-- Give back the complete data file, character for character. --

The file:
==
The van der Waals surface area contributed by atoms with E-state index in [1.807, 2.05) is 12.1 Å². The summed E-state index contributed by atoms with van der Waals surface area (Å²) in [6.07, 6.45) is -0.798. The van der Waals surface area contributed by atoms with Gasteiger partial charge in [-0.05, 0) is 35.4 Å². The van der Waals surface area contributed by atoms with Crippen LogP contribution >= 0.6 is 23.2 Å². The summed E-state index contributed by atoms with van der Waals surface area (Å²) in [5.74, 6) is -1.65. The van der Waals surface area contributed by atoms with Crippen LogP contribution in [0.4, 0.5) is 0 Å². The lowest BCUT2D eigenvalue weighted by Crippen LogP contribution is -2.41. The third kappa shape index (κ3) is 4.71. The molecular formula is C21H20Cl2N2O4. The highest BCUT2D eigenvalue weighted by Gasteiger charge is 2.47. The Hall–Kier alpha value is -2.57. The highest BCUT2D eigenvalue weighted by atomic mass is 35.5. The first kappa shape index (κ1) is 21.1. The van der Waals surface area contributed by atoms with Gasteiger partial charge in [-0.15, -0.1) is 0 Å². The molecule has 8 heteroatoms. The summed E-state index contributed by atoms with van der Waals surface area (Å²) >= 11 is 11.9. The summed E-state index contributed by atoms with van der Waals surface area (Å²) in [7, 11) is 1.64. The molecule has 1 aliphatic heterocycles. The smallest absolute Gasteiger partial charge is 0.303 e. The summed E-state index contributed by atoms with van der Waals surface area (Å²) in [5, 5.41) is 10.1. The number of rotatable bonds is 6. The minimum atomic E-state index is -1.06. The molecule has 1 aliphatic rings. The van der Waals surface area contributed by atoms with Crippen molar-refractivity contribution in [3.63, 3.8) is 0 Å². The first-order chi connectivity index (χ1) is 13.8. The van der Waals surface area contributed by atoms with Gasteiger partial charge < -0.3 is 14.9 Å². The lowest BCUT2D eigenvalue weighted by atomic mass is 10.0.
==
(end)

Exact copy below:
The van der Waals surface area contributed by atoms with E-state index in [1.807, 2.05) is 12.1 Å². The summed E-state index contributed by atoms with van der Waals surface area (Å²) in [6.07, 6.45) is -0.798. The van der Waals surface area contributed by atoms with Gasteiger partial charge in [-0.05, 0) is 35.4 Å². The van der Waals surface area contributed by atoms with Crippen LogP contribution >= 0.6 is 23.2 Å². The summed E-state index contributed by atoms with van der Waals surface area (Å²) in [5.74, 6) is -1.65. The van der Waals surface area contributed by atoms with Crippen LogP contribution in [0.4, 0.5) is 0 Å². The lowest BCUT2D eigenvalue weighted by Crippen LogP contribution is -2.41. The third kappa shape index (κ3) is 4.71. The molecular formula is C21H20Cl2N2O4. The highest BCUT2D eigenvalue weighted by Gasteiger charge is 2.47. The Hall–Kier alpha value is -2.57. The highest BCUT2D eigenvalue weighted by atomic mass is 35.5. The first kappa shape index (κ1) is 21.1. The van der Waals surface area contributed by atoms with Gasteiger partial charge in [-0.15, -0.1) is 0 Å². The molecule has 8 heteroatoms. The summed E-state index contributed by atoms with van der Waals surface area (Å²) >= 11 is 11.9. The summed E-state index contributed by atoms with van der Waals surface area (Å²) in [7, 11) is 1.64. The molecule has 1 aliphatic heterocycles. The smallest absolute Gasteiger partial charge is 0.303 e. The summed E-state index contributed by atoms with van der Waals surface area (Å²) in [5, 5.41) is 10.1. The number of rotatable bonds is 6. The minimum atomic E-state index is -1.06. The molecule has 1 aliphatic rings. The van der Waals surface area contributed by atoms with Crippen molar-refractivity contribution in [3.63, 3.8) is 0 Å². The first-order chi connectivity index (χ1) is 13.8. The van der Waals surface area contributed by atoms with Gasteiger partial charge < -0.3 is 14.9 Å². The lowest BCUT2D eigenvalue weighted by atomic mass is 10.0.